A Few Lessons from the Life of St. Bernadette

The story of Saint Bernadette Soubirous is well known throughout the Church because of her remarkable connection to the Marian apparitions at Lourdes. St. Bernadette was a young, simple, and impoverished girl who was chosen by Our Lord and Our Lady to witness a miracle. Today marks the anniversary of her death. She died on April 16, 1879. She died devoting her personal suffering to Christ and with these words on her lips: “Blessed Mary, Mother of God, pray for me! A poor sinner, a poor sinner—“. She was canonized in 1933. Her rather recent canonization means that she is a great saint to learn from in our current era. There are many things to learn from the life of this great saint, but today we will focus on these examples: child-like wonder and obedience, trust, and perseverance.

Child-like Wonder and Obedience

St. Bernadette grew up in humble circumstances marred by poverty. In fact, at the time the apparitions of Our Lady began, she and her family dwelt in a one room basement residence that had previously been a jail. She spent much of her life suffering from chronic breathing problems and was never physically strong. She had great faith, however, and worked hard to receive her first Holy Communion when many did not take her desires seriously. Her dedication to her faith would prove invaluable when the extraordinary events that began on February 11, 1858 changed her life forever.

On that cold morning in 1858, Bernadette, along with her sister Toinette Marie and a family friend, Marie Abadie, were sent to the river to collect driftwood and branches to be used by the families for firewood. When they reached an area known as Massabeille, Toinette and Marie went to wade across the river while the weaker Bernadette stayed behind. It was as Bernadette stood alone by the river that she heard a noise that resembled a strong rush of wind. She began to move towards a grotto area in the rock and it was there that she saw a beautiful young girl who had placed herself in the niche of a rock. Bernadette watched the luminous girl in fear and wonder. She was dressed in white, wearing a girdle of blue, a long white veil with golden roses gleaming from her bare feet. When the young girl smiled at Bernadette her initial fear vanished and she sank to her knees in reverence.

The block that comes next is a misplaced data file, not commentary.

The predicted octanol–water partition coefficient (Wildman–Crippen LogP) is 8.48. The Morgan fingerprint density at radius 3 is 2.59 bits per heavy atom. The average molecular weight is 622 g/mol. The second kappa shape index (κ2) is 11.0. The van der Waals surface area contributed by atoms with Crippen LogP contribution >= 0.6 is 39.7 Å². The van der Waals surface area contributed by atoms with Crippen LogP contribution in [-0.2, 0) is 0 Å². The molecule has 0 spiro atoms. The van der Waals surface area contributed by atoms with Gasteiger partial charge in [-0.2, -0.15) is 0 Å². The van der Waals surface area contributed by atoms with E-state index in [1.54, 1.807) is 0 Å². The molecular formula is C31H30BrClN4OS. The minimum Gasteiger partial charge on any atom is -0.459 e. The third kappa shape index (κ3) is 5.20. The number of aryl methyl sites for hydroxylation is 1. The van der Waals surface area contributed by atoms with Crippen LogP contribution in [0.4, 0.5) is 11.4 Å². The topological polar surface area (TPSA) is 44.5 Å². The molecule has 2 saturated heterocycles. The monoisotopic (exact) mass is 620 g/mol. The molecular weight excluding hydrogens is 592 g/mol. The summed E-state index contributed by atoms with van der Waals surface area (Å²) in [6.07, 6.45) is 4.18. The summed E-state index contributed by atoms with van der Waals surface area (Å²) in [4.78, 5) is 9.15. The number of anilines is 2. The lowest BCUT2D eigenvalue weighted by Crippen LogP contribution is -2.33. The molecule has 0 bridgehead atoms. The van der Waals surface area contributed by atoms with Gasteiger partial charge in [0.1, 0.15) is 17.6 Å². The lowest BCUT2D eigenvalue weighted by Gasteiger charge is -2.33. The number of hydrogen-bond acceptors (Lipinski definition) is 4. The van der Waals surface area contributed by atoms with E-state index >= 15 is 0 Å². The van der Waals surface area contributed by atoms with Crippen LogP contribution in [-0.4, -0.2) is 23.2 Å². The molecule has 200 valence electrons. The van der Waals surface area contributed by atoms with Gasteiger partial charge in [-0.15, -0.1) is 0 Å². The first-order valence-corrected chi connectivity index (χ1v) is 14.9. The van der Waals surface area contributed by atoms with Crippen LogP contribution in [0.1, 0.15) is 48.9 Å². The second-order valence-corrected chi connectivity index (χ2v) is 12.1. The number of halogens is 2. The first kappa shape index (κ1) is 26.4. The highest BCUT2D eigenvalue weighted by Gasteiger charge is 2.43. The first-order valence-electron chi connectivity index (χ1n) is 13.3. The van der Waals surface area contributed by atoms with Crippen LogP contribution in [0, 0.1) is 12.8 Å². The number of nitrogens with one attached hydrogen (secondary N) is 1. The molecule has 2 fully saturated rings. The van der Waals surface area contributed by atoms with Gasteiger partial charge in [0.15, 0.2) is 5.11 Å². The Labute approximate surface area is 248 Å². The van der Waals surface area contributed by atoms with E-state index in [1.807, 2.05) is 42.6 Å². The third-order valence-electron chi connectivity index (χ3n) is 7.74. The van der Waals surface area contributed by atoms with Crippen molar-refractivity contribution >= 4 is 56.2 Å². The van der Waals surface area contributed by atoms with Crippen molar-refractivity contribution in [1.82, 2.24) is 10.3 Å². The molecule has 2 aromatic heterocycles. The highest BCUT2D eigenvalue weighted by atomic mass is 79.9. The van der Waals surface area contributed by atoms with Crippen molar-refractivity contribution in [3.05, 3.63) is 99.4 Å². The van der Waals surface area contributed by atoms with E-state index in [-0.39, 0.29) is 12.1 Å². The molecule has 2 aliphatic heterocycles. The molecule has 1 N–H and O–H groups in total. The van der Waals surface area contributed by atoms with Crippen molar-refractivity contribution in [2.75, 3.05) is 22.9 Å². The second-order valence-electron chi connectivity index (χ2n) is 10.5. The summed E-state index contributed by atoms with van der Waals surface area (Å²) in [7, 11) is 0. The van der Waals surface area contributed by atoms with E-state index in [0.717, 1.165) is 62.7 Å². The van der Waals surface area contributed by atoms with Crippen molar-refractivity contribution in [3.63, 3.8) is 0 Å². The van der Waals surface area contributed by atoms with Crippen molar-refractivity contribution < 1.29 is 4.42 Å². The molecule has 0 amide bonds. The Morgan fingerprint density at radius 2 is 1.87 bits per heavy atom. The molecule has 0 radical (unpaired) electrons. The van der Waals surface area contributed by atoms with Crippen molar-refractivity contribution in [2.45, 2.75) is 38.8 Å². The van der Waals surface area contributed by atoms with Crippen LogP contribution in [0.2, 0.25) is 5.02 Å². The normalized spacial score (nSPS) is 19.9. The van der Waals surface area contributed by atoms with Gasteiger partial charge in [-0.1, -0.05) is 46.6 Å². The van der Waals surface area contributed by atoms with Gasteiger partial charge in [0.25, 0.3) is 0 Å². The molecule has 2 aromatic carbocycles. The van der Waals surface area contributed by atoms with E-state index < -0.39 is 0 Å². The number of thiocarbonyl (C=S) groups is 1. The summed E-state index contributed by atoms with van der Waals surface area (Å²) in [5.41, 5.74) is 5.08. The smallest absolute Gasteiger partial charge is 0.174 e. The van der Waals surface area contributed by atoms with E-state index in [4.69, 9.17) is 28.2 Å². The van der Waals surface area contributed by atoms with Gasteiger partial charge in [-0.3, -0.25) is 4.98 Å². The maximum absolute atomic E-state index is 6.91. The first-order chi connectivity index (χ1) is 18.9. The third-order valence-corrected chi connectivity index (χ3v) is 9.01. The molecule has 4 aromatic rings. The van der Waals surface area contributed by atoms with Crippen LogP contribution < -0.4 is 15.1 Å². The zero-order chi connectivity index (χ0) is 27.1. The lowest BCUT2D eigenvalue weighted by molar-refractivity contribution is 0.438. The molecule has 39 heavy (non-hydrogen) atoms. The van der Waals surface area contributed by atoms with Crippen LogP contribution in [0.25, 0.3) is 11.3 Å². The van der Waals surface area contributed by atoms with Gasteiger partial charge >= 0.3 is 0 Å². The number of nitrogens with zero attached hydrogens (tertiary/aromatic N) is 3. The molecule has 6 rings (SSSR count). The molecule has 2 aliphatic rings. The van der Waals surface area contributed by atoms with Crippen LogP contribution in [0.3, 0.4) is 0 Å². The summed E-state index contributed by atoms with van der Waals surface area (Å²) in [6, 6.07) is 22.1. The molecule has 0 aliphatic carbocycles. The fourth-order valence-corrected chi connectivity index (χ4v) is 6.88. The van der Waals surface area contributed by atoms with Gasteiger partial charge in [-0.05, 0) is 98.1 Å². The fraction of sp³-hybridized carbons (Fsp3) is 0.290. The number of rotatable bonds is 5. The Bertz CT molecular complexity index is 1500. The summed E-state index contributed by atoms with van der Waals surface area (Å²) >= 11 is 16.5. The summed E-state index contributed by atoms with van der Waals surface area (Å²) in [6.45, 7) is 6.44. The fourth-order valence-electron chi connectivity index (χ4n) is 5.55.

Two things are striking about Bernadette’s response: she responds in wonder and reverence. In this initial meeting it was not entirely clear to Bernadette who this woman was and she referred to her as the Lady; however, her response is to give herself totally over to the Lady. Bernadette began to pray a Rosary in what can only be described as child-like faith and obedience.  Something deep inside of her compelled her to respond in this manner. Rather than leaving in fear or disbelief, she stayed with the beautiful Lady and prayed with her. There was no analyzing and insecurity that describes our own age so well. Bernadette knew that something amazing was happening and she entered into the wonder and beauty of it all completely.

This is how we should be living our own lives each day. It can be difficult in our busy schedules and with our obsession with smartphones, but God calls each one of us to wonder and be obedient to Him as a child would be to their own mother and father. It is to answer the deepest recesses of who we are created to be. Living our lives in wonder of God helps us to become more fully human. The closer we draw to God the more human we become in our conformation to the Blessed Trinity. When we focus on wonder, we are able to see God working in our lives through our loved ones, the Mass, and Creation.